COLORADO SPRINGS — The National Potato Council’s successful fight to return potatoes to school menu guidelines was a victory for the industry, but executive vice-president and chief executive officer John Keeling isn’t stopping there.
Keeling, speaking at the U.S. Potato Board’s annual meeting on March 16, said the school menu success opens the door to making potatoes eligible for Women, Infants and Children vouchers. WIC recipients were first able to use vouchers for fresh fruits and vegetables in 2009, but the program did not include “white potatoes” (sweet potatoes are included) based on the Institute of Medicine’s recommendation that ““most Americans do not need encouragement to consume the maximum recommendation of one serving of potatoes per day.”
“We are now involved with members of Congress to generate letters and phone calls to try to get the USDA to reverse their decision,” Keeling said. “We think the victory on the (school) meal plan opens the door to go back and revisit the WIC issue in a very positive way.”
Keeling said possible WIC sales wouldn’t be significant, but excluding potatoes sends the wrong message about nutrition.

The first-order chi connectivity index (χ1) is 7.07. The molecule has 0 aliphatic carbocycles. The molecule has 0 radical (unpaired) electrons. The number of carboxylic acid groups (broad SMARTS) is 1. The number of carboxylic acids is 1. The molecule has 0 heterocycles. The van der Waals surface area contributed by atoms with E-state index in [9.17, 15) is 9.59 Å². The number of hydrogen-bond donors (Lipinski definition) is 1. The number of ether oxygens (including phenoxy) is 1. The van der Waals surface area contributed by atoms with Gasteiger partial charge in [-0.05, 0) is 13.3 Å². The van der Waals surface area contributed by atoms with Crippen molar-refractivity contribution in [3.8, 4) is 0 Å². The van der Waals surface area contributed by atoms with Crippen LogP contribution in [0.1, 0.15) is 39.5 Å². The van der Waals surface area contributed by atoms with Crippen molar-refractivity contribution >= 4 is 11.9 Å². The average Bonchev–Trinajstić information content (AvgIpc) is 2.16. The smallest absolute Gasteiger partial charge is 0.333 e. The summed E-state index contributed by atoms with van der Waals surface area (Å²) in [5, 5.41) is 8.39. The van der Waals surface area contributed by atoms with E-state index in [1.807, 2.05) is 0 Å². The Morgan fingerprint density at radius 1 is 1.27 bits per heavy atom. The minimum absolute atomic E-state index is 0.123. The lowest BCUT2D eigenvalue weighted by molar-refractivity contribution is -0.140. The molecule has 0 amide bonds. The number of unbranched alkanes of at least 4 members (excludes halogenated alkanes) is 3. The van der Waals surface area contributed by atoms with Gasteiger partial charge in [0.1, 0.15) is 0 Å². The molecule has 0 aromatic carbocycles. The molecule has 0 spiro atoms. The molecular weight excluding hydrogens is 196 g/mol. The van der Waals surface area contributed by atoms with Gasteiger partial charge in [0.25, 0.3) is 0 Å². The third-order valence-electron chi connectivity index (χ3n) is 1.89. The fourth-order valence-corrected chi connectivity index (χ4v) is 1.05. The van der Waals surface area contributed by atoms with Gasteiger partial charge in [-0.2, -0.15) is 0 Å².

“This is probably not costing us on the demand side because of potatoes being inexpensive,” Keeling said. “ … but from a public relations point of view, from an education point of view, from telling mothers and children something about the nutritional value of potatoes, having that exclusion is a real problem.”
The WIC exclusion and a number of other issues generating negative coverage of potatoes does affect consumption, he said, even though science supports a nutrition message concerning potassium, fiber and folate.
The U.S. Potato Board has been ramping up its nutrition message, working with a network of research and public relations firms, who spread the message to dieticians that work directly with consumers.
In a March 15 presentation on those promotions, as well as work on retail, foodservice and segments of the supply chain, those third-party firms used a “Mission Impossible” theme to discuss ways to reach consumers.
Kris Caputo-Hurley, in charge of nutrition research, from Fleishman-Hillard, said the board has a new series of handouts that highlight how potatoes fit into discussions about heart health, weight management, diabetes, the glycemic index and the new dietary guidelines. The materials are being sent to all nutrition conferences, said Caputo-Hurley.
For the first time, potato board representatives were at the American Academy of Family Physician’s annual conference, talking about the nutrients in potatoes and serving 2,000 baked potato halves to attendees.
This past fall, the board announced new research that placed potatoes as the single-largest and most-affordable source of potassium among fruits and vegetable, Caputo-Hurley said. That research debuted at the American Dietetic Association’s annual conference, where the board sponsored a lunch featuring potato dishes.